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Mark Lee Woodbury ’50

September 13, 2018, in Oakland, California, on his 93rd birthday.

Mark was born in Schenectady, New York, and grew up in Hingham, Massachusetts. Even as a boy, Mark had a love of wild places. He was smitten by the White Mountains of New Hampshire and Maine, and voyaged on the Saint Lawrence Seaway and to the Caribbean islands with his parents.

After serving in the navy during World War II, he attended Reed, where he roomed with beat poets Gary Snyder ’51 and Philip Whalen ’51. He climbed and skied in the Grand Tetons with Martin Louis Murie ’50.

Years later, Mark remembered that he was very uncertain of both himself and his future during his Reed years. He worked for Henry Wallace, the 1948 presidential candidate for the revived Progressive Party, and enjoyed singing in the dining hall on Saturday nights. He remembered one Saturday night when a group of Reedies drinking beer on Shakespeare Island were approached by a cop who asked, “Are there any minors in the crowd?”

“We were all playing Botticelli,” Mark recalled, “an elaborate game where you got to show off your Reed College erudition. Without a moment’s hesitation Emmy Hammond ’51 piped up, ‘I’m a minor poet of the 19th century.’”

He also remembered Prof. Ed Garlan [philosophy 1946–73] explaining that philosophy was “a seamless web,” and that Prof. Bill Alderson [English 1943–64] would remove a match from a book of matches and continue to gesture and lecture for 15 minutes before lighting his cigarette.

After moving to Berkeley in the ’50s, he worked as a laborer and a salesman. He explored the many hiking trails of the Bay Area with the Sierra Club, sang in a folk group, and formed lifelong friendships strengthened by a shared commitment to civil rights and environmentalism. Mark met the like-minded Marda Liggett at Unitarian Singles, and they married in 1956. In 1962, he completed his bachelor’s degree in English at UC Berkeley, and then taught English at De Anza and El Sobrante high schools. In later years, he branched out to teach a popular comedy class and a class called Western Days and Ways, enriched by his sabbatical trip rafting the Colorado River.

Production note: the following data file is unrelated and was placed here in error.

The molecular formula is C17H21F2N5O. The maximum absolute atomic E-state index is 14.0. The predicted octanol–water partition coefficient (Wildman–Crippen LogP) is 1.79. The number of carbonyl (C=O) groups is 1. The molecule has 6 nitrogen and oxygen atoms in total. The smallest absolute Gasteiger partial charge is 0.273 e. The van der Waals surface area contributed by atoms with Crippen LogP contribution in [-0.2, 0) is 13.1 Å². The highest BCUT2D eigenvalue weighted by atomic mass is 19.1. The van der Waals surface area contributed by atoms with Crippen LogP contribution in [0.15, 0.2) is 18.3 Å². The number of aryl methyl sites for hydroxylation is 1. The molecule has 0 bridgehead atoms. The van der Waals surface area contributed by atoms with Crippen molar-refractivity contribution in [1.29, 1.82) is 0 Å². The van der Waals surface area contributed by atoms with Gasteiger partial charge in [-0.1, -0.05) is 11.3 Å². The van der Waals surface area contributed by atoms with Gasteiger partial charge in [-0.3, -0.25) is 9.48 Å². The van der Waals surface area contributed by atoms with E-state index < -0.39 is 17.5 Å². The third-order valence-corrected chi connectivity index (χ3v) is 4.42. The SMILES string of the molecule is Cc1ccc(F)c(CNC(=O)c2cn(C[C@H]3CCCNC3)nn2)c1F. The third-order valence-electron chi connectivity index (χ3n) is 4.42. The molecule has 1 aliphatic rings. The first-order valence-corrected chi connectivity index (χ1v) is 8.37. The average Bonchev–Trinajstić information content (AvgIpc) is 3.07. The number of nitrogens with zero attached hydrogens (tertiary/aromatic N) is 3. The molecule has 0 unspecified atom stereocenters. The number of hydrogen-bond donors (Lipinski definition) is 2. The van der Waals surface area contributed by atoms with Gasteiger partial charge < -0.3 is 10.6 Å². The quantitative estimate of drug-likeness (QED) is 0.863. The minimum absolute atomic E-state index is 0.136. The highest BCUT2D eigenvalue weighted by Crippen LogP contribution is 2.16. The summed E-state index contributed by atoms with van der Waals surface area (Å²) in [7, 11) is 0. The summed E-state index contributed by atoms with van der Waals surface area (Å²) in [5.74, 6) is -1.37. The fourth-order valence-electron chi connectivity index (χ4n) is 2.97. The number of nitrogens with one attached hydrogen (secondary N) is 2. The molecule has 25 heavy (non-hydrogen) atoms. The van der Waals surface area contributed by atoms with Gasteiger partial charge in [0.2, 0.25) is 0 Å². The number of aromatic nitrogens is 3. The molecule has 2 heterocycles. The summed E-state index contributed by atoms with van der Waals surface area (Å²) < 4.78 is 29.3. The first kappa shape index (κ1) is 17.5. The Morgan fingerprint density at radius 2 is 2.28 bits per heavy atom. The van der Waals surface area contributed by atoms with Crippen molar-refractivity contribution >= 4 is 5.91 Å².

Though they divorced in 1966, Mark and Marda continued to be collegial friends. Mark was a devoted father, leading his children, Brian and Heather, on extraordinary backpacking and camping journeys to the Olympic Mountains, Yosemite, and Alaska. In addition to being an avid outdoorsman who led Sierra Club hikes, he was active in local environmental efforts, including the cleanup of Lake Merritt and protecting the Bay. An eclectic songster, he sang in the Contra Costa Chorale, cofounded the Eclectic Songsters, and sang in the choir at the Unitarian Universalist Church of Berkeley. Mark loved words, justice, and humor and led a current affairs discussion group into his late 80s.

Mark is survived by his companion for the past 25 years, Dolores Gruenewald; his son, Brian; his daughter, Heather Woodbury; and his stepson, Mark Evans.

Appeared in Reed magazine: March 2018

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